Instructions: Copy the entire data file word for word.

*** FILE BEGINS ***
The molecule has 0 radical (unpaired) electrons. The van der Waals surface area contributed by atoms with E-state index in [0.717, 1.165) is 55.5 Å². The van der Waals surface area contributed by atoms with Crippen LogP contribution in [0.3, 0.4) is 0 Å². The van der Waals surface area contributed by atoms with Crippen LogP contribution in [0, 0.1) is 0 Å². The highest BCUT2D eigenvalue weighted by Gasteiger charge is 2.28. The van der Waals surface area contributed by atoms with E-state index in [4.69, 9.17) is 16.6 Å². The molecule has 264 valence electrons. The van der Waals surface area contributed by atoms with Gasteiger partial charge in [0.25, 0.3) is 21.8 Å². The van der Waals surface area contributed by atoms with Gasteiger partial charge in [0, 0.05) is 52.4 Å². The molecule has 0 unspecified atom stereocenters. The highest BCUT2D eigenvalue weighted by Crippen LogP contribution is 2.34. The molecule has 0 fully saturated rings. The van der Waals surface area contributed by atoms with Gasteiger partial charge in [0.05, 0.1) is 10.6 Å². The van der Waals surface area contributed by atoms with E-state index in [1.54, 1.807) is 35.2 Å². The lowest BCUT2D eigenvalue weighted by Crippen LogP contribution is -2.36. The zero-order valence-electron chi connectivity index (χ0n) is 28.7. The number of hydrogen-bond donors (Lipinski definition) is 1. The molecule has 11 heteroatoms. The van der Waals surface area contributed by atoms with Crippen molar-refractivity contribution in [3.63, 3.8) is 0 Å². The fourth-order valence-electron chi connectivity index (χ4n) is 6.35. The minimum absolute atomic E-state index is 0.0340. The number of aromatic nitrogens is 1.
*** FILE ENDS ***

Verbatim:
The molecule has 0 radical (unpaired) electrons. The van der Waals surface area contributed by atoms with E-state index in [0.717, 1.165) is 55.5 Å². The van der Waals surface area contributed by atoms with Crippen LogP contribution in [0.3, 0.4) is 0 Å². The van der Waals surface area contributed by atoms with Crippen LogP contribution in [0, 0.1) is 0 Å². The highest BCUT2D eigenvalue weighted by Gasteiger charge is 2.28. The van der Waals surface area contributed by atoms with E-state index in [4.69, 9.17) is 16.6 Å². The molecule has 264 valence electrons. The van der Waals surface area contributed by atoms with Gasteiger partial charge in [0.25, 0.3) is 21.8 Å². The van der Waals surface area contributed by atoms with Gasteiger partial charge in [0, 0.05) is 52.4 Å². The molecule has 0 unspecified atom stereocenters. The highest BCUT2D eigenvalue weighted by Crippen LogP contribution is 2.34. The molecule has 0 fully saturated rings. The van der Waals surface area contributed by atoms with Gasteiger partial charge in [0.05, 0.1) is 10.6 Å². The van der Waals surface area contributed by atoms with E-state index in [1.54, 1.807) is 35.2 Å². The lowest BCUT2D eigenvalue weighted by Crippen LogP contribution is -2.36. The zero-order valence-electron chi connectivity index (χ0n) is 28.7. The number of hydrogen-bond donors (Lipinski definition) is 1. The molecule has 11 heteroatoms. The van der Waals surface area contributed by atoms with Crippen molar-refractivity contribution in [3.63, 3.8) is 0 Å². The fourth-order valence-electron chi connectivity index (χ4n) is 6.35. The minimum absolute atomic E-state index is 0.0340. The number of aromatic nitrogens is 1.